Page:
What is an Advance Health Care Directive?  It is a formal way to write down and document your wishes about the care you wish to receive in the event that you are unable to speak for yourself sometime in the future.  To quote the State of California Office of the Attorney General:

An “advance health care directive” lets your physician, family and friends know your health care preferences, including the types of special treatment you want or don’t want at the end of life, your desire for diagnostic testing, surgical procedures, cardiopulmonary resuscitation and organ donation.

By considering your options early, you can ensure the quality of life that is important to you and avoid having your family “guess” your wishes or having to make critical medical care decisions for you under stress or in emotional turmoil.

The decisions you make in this regard should be based on your own values and beliefs, and in conjunction with your loved ones; especially the one(s) whom you plan to make responsible for speaking on your behalf in the event that you are incapacitated or otherwise unable to speak for yourself. Discussing this subject with these individuals will help you crystallize your thoughts.  Also, very importantly, it relieves them from the burden of having to guess what you would want done for you!

The California State Attorney General’s Office also provides a useful Advance Health Care Directive Checklist. We include some extracts here:

The material prepared for this checklist is intended as informational only and not as legal advice. “If you are unsure of your options or have questions, we suggest that you talk with your physician, your lawyer and other trusted advisors.”

    • Gather Information For Decision Making. Your physician is a good place to start for understanding your options on health care treatment at the end of life. In addition, many organizations have information that may be useful.
    • Discuss Your End-of-Life Decisions With Key People. Talk about your decisions with your family, physician and others who are close to you. Some questions to consider for discussion:
      • What is important to you when you are dying?
      • Are there specific medical treatments you especially want or do not want?
      • When you are dying, do you want to be in a nursing home, hospital or at home?
      • What are the options in Palliative Care/Pain Management and Hospice Care?
    • Prepare Your Advance Care Directive Form. Under state law, you have a legal right to express your health care wishes and to have them considered in situations when you are unable to make these decisions yourself. 

While state law requires certain provisions to appear in your health care directive, there is no single form in use to document your wishes. 

A wide array of resources are available on advance health care directives, including FAQs provided by health and hospice care providers such as the California Medical Association.

  • Designate Person To Carry out Wishes. Select who should handle your health care choices and discuss the matter with them. You could name a spouse, relative or other agent.
  • Inform Key People Of Your Preferences. Notify your doctor, family and close friends about your end-of-life preferences. Keep a copy of your signed and completed advance health care directive safe and accessible. This will help ensure that your wishes will be known at the critical time and carried out. Give a copy of your form to:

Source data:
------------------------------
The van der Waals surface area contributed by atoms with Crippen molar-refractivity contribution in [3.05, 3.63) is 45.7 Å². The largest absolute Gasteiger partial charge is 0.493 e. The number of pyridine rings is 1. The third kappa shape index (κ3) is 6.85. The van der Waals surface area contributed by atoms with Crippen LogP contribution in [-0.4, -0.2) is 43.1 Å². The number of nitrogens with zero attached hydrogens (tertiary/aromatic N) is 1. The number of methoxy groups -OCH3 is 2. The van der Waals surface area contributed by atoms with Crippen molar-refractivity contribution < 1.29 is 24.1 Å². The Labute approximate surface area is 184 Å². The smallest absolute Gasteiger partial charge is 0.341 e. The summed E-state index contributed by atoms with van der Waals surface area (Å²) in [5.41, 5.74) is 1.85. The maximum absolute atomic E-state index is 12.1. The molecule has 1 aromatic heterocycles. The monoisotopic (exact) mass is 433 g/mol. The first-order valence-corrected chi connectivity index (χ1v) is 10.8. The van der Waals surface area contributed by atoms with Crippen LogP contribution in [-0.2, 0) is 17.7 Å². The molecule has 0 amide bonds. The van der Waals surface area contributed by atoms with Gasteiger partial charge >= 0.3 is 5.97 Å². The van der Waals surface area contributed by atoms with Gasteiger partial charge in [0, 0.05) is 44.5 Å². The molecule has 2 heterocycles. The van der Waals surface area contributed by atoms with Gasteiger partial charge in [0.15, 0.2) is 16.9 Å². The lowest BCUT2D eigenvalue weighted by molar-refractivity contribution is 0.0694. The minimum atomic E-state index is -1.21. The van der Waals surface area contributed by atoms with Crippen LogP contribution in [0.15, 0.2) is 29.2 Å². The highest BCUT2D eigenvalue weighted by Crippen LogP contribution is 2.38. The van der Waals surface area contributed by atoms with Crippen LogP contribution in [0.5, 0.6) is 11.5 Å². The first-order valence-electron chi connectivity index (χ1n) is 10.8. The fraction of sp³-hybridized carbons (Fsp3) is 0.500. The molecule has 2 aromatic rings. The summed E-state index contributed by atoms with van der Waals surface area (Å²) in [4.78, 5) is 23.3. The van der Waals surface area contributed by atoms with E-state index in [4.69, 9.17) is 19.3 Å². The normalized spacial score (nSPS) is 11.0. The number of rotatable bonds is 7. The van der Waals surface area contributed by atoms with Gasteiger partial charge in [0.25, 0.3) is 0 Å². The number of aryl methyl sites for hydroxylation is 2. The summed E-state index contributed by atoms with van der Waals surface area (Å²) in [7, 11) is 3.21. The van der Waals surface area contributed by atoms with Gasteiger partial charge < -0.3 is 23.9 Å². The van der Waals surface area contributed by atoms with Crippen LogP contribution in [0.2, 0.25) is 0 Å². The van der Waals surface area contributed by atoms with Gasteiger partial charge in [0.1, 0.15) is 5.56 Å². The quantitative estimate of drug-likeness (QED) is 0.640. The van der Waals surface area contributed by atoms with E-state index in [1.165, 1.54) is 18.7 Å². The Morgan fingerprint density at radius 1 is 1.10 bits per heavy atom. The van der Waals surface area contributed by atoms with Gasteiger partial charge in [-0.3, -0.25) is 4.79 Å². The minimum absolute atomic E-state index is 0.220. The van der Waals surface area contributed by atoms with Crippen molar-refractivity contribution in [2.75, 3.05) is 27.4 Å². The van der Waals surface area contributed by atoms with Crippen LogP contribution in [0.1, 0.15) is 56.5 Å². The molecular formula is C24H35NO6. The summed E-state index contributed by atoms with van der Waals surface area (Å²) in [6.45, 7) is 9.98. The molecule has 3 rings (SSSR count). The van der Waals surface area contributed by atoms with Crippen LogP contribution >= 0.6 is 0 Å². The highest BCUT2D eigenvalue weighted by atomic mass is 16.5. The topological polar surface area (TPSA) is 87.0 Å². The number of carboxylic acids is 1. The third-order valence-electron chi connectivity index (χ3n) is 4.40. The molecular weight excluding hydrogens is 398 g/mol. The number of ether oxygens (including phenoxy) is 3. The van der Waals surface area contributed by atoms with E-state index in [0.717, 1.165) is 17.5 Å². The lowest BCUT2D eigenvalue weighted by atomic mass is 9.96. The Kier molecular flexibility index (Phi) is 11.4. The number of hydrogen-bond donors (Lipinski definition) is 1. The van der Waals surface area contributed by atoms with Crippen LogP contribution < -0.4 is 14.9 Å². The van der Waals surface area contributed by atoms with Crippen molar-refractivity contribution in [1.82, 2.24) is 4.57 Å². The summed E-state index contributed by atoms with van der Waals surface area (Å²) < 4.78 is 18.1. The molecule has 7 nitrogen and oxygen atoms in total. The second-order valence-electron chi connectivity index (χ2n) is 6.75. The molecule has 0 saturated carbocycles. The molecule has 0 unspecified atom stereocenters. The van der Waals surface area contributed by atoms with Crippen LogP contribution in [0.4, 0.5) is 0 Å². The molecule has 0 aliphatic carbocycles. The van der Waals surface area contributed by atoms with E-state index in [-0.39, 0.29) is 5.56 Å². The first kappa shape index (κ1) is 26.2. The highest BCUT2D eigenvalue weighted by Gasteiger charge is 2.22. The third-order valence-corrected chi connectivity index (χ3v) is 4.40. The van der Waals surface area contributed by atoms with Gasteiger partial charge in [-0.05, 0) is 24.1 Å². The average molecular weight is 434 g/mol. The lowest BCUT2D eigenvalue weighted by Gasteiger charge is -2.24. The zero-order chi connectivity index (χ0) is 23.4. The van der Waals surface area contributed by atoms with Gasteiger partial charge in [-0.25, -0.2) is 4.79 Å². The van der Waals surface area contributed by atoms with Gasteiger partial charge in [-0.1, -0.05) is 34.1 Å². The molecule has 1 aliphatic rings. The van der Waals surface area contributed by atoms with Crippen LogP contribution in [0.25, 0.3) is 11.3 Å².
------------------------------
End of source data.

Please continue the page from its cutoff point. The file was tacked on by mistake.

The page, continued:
• The person you appoint as your agent and any alternate designated agents
    • Your physician
    • Your health care providers
    • The health care institution that is providing your care
    • Family members
    • Other responsible person who is likely to be called if there is a medical emergency

There are a number of ways to prepare an Advance Care Directive.  It is frequently one of the documents that make up a Living Trust or Estate Plan.  If you plan to set up such a Trust, you should consult your legal and financial advisors.  Several agencies and institutions provide forms that can be filled out, together with instructions.  We provide information on a few of them below, together with links to the documents —  with the caveat that this is by no means a complete list, and that you should review these and other options carefully before choosing the best one for you.

The Institute for Health Care Advancement provides a version of the Advanced Health Care Directive Form for California. As they say on their website, “This easy-to-read, easy-to-understand form was created for people with limited reading skills and skilled readers alike.”   Individuals and facilities are welcome to download, print, and use this directive. But the form is copyrighted by them you may not alter it in any way.  This document has been approved for use in California. But it may not apply in other states.  You may view or download the form here: California Advanced Health Care Directive Form

In addition, here are three other sources to investigate:

The California Hospital Association provides downloadable forms in English and Spanish.

The Hospice Services of Lake County CA provide a downloadable form

The Stanford University School of Medicine provides a downloadable form

Finally, we have one more recommendation.  Check out the Stanford Letter Project. It is a very interesting undertaking that might help you define more clearly what matters most to you!  As they state on their website:  “We are building a What-Matters- Most Letter Bank. This will be a national repository of What-Matters- Most Letters. Our goal is to collect 100,000 letters representative of a diverse population and make it available to anyone who wants to be guided by the population wisdom as they write their own What-Matters- Most Letters. “